Sketches and blueprints of chiuse leonardesche are collected in Leonardo da Vinci’s Codex Atlanticus, which you can admire at Pinacoteca Ambrosiana (M1 Cordusio), together with the famous Portrait of a Musician, the only oil painting by the Renaissance genius remaining in Milano.

Exhibitions to see in March

from March 2

Spring is also blooming the back of the Duomo cathedral and two of the most eagerly awaited exhibitions of the year are about to be inaugurated at Palazzo Reale (M1 Duomo).


“Cézanne and Renoir” opens from March 19. From the collections of Musée d'Orsay, fifty-two masterpieces comparing the works and careers of the two maestros with still lifes, landscapes, portraits and nudes. Starting on March 2, as part of MuseoCity, visit the exhibit “Contemporary Museum Watching. Alex Trusty”, dedicated to the photographer who has immortalized museum visitors around the world, catching them in contemplation of major art works.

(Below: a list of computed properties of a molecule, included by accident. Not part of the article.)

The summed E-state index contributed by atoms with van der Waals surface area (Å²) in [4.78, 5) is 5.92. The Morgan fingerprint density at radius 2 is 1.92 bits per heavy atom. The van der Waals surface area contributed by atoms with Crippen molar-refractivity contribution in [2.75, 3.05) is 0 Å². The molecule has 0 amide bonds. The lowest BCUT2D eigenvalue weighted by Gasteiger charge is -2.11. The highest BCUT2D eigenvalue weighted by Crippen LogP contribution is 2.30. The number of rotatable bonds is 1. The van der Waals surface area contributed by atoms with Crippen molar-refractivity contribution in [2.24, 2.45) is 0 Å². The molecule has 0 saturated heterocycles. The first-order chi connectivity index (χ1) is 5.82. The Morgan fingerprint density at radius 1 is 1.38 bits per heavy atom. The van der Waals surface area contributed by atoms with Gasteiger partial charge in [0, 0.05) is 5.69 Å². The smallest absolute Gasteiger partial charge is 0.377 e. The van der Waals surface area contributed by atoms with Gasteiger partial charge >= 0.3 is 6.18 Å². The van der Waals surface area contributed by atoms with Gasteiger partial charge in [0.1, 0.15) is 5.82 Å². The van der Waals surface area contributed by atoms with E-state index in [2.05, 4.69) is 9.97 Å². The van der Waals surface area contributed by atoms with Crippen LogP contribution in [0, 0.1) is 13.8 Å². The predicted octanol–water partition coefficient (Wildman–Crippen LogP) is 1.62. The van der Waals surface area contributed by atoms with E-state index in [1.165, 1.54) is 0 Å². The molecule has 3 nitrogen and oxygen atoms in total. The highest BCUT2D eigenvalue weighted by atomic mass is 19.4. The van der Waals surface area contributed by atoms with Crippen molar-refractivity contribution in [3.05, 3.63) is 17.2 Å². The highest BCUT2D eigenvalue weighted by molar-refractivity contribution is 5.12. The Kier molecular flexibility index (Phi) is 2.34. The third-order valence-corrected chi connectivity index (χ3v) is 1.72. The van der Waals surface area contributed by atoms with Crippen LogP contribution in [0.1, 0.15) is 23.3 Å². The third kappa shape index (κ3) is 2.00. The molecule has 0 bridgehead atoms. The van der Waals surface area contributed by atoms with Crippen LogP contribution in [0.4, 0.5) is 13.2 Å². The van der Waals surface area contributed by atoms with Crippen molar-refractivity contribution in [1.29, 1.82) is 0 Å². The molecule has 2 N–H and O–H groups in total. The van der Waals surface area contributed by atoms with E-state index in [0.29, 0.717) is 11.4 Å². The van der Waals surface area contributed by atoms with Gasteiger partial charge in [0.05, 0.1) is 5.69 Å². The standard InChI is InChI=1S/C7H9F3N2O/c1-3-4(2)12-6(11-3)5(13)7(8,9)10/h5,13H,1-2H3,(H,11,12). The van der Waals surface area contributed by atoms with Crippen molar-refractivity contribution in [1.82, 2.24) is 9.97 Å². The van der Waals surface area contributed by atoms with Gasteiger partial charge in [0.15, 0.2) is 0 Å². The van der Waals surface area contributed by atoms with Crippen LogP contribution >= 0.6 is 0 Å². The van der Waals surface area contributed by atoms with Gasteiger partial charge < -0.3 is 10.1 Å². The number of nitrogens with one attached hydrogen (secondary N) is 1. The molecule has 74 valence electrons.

On the opposite side of Piazza Duomo, there is the majestic arcade of Galleria Vittorio Emanuele II, where starting on March 7 you can visit, in the spaces of the Osservatorio Prada, "Miranda July: New Society”, on the US film director. From March 20, PAC, the center for contemporary art in Via Palestro, you can watch “Race Traitor”, the first European retrospective on the work of Adrian Piper, the philosopher and conceptual artist active in New York from the late 1960s to the late 1980s, whose work denounces racism, misogyny and social injustice.